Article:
The underlying aim is to obscure the role played by people in the political life of the country. Politics is driven down to the lowest levels, presented dogmatically as a set of policies and personalities around which active thinking and participation by the electorate plays no role whatsoever. The sets of policies, the forgone conclusions, are presented to marginalise the people and present politics as something that should be left in the hands of the professional experts and politicians of the big parties.
Commenting on the debates, the leaders of “minor” parties who were not invited to participate were disparaging. SNP Leader Alex Salmond said, “You had three Westminster politicians who agree with each other on 99% of issues, and therefore the debate couldn’t really come alive because of that convergence on the things that matter, and also, of course, because the audience weren’t allowed to really participate.” Plaid Cymru leader Ieuan Wyn Jones said: “In what was a very sterile debate, not once did we hear the word Wales mentioned by any of the leaders. Indeed much of what they said was irrelevant to our communities.”
The idea to hold such debates in Britain was first voiced publicly in 1964, when Harold Wilson suggested Prime Minister Sir Alec Douglas Home to an election debate, who turned Wilson down saying: "I'm not particularly attracted by confrontations of personality. If we aren't careful you know you'll get a sort of Top of the Pops contest. You'll then get the best actor as leader of the country and the actor will be prompted by a scriptwriter." That description could well be applied to the leaders' debate.
The effect of the leaders’ debate is being touted as evidence of a “new” type of politics, and that all the parties must adapt. But it is old politics in a most degenerate form, aiming to entrench the fact that the electorate is to be forever debarred from the decision-making process, that is they are to have no role in any decision-making which allows them to participate in setting the agenda, deciding the direction for the country, or taking control of their lives and their future. This “flash-in-the-pan” surge in popularity of this leader, or uncharismatic performance of that leader, or ill-advised showing of another, is hugely detrimental and extremely dangerous to the polity, the people’s well-being and to the political process.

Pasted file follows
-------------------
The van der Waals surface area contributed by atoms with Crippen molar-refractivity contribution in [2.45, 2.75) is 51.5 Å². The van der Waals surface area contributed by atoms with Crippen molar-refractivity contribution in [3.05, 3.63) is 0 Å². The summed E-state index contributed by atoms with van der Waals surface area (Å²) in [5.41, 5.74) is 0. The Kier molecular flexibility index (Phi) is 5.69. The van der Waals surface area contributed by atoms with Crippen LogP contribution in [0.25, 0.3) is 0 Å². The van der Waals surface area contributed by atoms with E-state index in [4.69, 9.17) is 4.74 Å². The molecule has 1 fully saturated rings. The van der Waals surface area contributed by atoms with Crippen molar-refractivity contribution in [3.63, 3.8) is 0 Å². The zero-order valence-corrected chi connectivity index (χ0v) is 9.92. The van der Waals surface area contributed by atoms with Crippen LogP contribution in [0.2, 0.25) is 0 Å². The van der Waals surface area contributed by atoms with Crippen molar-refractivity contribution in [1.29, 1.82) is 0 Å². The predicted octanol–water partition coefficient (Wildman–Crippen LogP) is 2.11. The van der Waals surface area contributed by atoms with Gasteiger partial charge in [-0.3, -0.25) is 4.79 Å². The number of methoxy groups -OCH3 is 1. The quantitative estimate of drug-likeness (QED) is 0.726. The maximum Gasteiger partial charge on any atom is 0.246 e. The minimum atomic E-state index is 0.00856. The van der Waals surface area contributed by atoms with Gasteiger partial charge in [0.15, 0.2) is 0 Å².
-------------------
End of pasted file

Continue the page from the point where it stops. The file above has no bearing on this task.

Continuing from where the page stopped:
Against this, the trend for the alternative is growing. The sentiment of “Who Decides? We Decide!” when it comes to the economy, to political life or to any other social issue which affects the life of the people is paramount. The future lies in the working class and people themselves participating in setting the aim for society and engaging in a pro-social project that favours the people. In this election, those candidates who represent the future are those who have been active among and have been nominated by their peers. The crisis of working class representation must also be solved, because it is the working class who must take centre-stage and stand at the forefront of the opposition to the Westminster cartel and their monopoly backers.
WDIE calls on the working class and people to reject with the utmost contempt the fraud of the “leaders’ debate” and get further organised to empower themselves, and provide themselves with a vision of what democracy that favours the people should be like and fight for democratic renewal.